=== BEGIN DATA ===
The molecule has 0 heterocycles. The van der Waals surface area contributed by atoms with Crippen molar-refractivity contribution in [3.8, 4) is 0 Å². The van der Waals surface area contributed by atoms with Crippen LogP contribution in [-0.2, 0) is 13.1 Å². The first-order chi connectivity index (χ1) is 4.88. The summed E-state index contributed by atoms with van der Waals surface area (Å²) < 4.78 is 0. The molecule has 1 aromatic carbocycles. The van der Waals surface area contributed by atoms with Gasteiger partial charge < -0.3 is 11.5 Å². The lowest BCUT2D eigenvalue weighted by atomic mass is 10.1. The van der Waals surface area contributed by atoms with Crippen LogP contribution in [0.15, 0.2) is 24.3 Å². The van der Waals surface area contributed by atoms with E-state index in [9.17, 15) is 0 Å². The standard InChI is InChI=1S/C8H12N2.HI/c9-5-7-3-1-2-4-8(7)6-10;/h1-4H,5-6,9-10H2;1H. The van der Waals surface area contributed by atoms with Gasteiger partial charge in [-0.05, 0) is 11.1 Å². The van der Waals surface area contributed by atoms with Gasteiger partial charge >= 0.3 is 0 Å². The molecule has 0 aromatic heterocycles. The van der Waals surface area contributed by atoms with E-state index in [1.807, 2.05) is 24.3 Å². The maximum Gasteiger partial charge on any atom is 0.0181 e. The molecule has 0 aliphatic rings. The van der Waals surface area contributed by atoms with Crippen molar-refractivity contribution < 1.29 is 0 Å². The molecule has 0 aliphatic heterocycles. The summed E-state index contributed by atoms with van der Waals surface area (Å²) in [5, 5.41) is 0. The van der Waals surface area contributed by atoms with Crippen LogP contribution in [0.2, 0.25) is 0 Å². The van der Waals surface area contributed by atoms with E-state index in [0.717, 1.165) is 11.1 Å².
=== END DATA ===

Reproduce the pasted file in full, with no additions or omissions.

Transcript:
The molecule has 0 heterocycles. The van der Waals surface area contributed by atoms with Crippen molar-refractivity contribution in [3.8, 4) is 0 Å². The van der Waals surface area contributed by atoms with Crippen LogP contribution in [-0.2, 0) is 13.1 Å². The first-order chi connectivity index (χ1) is 4.88. The summed E-state index contributed by atoms with van der Waals surface area (Å²) < 4.78 is 0. The molecule has 1 aromatic carbocycles. The van der Waals surface area contributed by atoms with Gasteiger partial charge < -0.3 is 11.5 Å². The lowest BCUT2D eigenvalue weighted by atomic mass is 10.1. The van der Waals surface area contributed by atoms with Crippen LogP contribution in [0.15, 0.2) is 24.3 Å². The van der Waals surface area contributed by atoms with E-state index in [9.17, 15) is 0 Å². The standard InChI is InChI=1S/C8H12N2.HI/c9-5-7-3-1-2-4-8(7)6-10;/h1-4H,5-6,9-10H2;1H. The van der Waals surface area contributed by atoms with Gasteiger partial charge in [-0.05, 0) is 11.1 Å². The van der Waals surface area contributed by atoms with Gasteiger partial charge >= 0.3 is 0 Å². The molecule has 0 aromatic heterocycles. The van der Waals surface area contributed by atoms with E-state index in [1.807, 2.05) is 24.3 Å². The maximum Gasteiger partial charge on any atom is 0.0181 e. The molecule has 0 aliphatic rings. The van der Waals surface area contributed by atoms with Crippen molar-refractivity contribution < 1.29 is 0 Å². The molecule has 0 aliphatic heterocycles. The summed E-state index contributed by atoms with van der Waals surface area (Å²) in [5, 5.41) is 0. The van der Waals surface area contributed by atoms with Crippen LogP contribution in [0.2, 0.25) is 0 Å². The van der Waals surface area contributed by atoms with E-state index in [0.717, 1.165) is 11.1 Å².